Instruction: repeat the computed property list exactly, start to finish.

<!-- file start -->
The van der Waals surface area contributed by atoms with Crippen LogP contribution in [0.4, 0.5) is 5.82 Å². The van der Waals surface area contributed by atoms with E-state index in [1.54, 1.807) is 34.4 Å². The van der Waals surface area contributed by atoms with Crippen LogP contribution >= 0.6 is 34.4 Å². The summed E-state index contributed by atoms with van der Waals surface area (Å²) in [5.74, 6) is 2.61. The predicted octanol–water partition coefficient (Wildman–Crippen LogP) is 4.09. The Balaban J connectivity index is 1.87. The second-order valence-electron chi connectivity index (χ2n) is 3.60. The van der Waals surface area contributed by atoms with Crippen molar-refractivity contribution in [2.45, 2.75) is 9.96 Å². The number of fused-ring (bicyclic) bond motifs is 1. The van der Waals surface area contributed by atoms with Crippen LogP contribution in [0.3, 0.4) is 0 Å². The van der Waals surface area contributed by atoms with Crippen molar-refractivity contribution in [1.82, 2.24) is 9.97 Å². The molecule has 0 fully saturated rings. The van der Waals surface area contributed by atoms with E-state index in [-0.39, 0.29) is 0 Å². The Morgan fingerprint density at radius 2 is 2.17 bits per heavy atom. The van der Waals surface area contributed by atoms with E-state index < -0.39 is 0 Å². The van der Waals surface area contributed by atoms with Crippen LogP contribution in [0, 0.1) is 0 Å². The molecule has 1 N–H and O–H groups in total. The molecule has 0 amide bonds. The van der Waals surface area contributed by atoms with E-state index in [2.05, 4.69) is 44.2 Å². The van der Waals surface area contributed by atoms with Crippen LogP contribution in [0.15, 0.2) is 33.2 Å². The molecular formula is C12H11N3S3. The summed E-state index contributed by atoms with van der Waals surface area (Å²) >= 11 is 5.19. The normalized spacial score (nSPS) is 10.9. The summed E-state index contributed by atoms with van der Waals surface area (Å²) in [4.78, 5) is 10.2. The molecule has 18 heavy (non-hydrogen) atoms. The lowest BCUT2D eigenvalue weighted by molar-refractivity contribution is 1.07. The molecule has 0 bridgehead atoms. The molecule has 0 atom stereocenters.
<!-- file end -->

The van der Waals surface area contributed by atoms with Crippen LogP contribution in [0.4, 0.5) is 5.82 Å². The van der Waals surface area contributed by atoms with E-state index in [1.54, 1.807) is 34.4 Å². The van der Waals surface area contributed by atoms with Crippen LogP contribution >= 0.6 is 34.4 Å². The summed E-state index contributed by atoms with van der Waals surface area (Å²) in [5.74, 6) is 2.61. The predicted octanol–water partition coefficient (Wildman–Crippen LogP) is 4.09. The Balaban J connectivity index is 1.87. The second-order valence-electron chi connectivity index (χ2n) is 3.60. The van der Waals surface area contributed by atoms with Crippen molar-refractivity contribution in [2.45, 2.75) is 9.96 Å². The number of fused-ring (bicyclic) bond motifs is 1. The van der Waals surface area contributed by atoms with Crippen LogP contribution in [0.3, 0.4) is 0 Å². The van der Waals surface area contributed by atoms with Crippen molar-refractivity contribution in [1.82, 2.24) is 9.97 Å². The molecule has 0 fully saturated rings. The van der Waals surface area contributed by atoms with E-state index in [-0.39, 0.29) is 0 Å². The Morgan fingerprint density at radius 2 is 2.17 bits per heavy atom. The van der Waals surface area contributed by atoms with E-state index < -0.39 is 0 Å². The van der Waals surface area contributed by atoms with Crippen LogP contribution in [0, 0.1) is 0 Å². The molecule has 1 N–H and O–H groups in total. The molecule has 0 amide bonds. The van der Waals surface area contributed by atoms with E-state index in [2.05, 4.69) is 44.2 Å². The van der Waals surface area contributed by atoms with Crippen LogP contribution in [0.15, 0.2) is 33.2 Å². The molecular formula is C12H11N3S3. The summed E-state index contributed by atoms with van der Waals surface area (Å²) >= 11 is 5.19. The normalized spacial score (nSPS) is 10.9. The summed E-state index contributed by atoms with van der Waals surface area (Å²) in [4.78, 5) is 10.2. The molecule has 18 heavy (non-hydrogen) atoms. The lowest BCUT2D eigenvalue weighted by molar-refractivity contribution is 1.07. The molecule has 0 bridgehead atoms. The molecule has 0 atom stereocenters.